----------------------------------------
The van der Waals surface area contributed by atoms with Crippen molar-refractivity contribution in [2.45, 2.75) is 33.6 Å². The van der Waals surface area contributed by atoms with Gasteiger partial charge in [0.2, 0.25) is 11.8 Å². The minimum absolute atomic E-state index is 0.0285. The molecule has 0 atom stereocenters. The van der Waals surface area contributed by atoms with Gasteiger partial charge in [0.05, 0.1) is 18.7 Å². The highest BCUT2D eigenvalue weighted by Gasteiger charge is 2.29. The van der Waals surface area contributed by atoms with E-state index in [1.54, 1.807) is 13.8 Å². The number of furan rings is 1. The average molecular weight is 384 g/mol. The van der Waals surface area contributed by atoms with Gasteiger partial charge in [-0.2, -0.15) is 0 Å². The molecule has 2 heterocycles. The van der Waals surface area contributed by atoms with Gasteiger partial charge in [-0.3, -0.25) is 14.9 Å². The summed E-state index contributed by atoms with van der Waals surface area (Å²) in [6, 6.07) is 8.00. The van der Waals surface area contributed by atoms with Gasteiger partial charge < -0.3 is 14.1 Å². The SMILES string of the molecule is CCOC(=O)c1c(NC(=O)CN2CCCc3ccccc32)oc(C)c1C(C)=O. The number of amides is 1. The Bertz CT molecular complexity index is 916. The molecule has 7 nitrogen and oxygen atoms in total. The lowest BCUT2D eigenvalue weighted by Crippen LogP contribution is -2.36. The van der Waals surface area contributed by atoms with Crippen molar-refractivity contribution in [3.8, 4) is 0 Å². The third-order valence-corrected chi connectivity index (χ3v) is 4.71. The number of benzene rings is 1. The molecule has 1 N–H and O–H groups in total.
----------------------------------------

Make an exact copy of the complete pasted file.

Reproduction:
The van der Waals surface area contributed by atoms with Crippen molar-refractivity contribution in [2.45, 2.75) is 33.6 Å². The van der Waals surface area contributed by atoms with Gasteiger partial charge in [0.2, 0.25) is 11.8 Å². The minimum absolute atomic E-state index is 0.0285. The molecule has 0 atom stereocenters. The van der Waals surface area contributed by atoms with Gasteiger partial charge in [0.05, 0.1) is 18.7 Å². The highest BCUT2D eigenvalue weighted by Gasteiger charge is 2.29. The van der Waals surface area contributed by atoms with E-state index in [1.54, 1.807) is 13.8 Å². The number of furan rings is 1. The average molecular weight is 384 g/mol. The van der Waals surface area contributed by atoms with Gasteiger partial charge in [-0.2, -0.15) is 0 Å². The molecule has 2 heterocycles. The van der Waals surface area contributed by atoms with Gasteiger partial charge in [-0.3, -0.25) is 14.9 Å². The summed E-state index contributed by atoms with van der Waals surface area (Å²) in [6, 6.07) is 8.00. The van der Waals surface area contributed by atoms with Gasteiger partial charge < -0.3 is 14.1 Å². The SMILES string of the molecule is CCOC(=O)c1c(NC(=O)CN2CCCc3ccccc32)oc(C)c1C(C)=O. The number of amides is 1. The Bertz CT molecular complexity index is 916. The molecule has 7 nitrogen and oxygen atoms in total. The lowest BCUT2D eigenvalue weighted by Crippen LogP contribution is -2.36. The van der Waals surface area contributed by atoms with Crippen molar-refractivity contribution in [3.8, 4) is 0 Å². The third-order valence-corrected chi connectivity index (χ3v) is 4.71. The number of benzene rings is 1. The molecule has 1 N–H and O–H groups in total.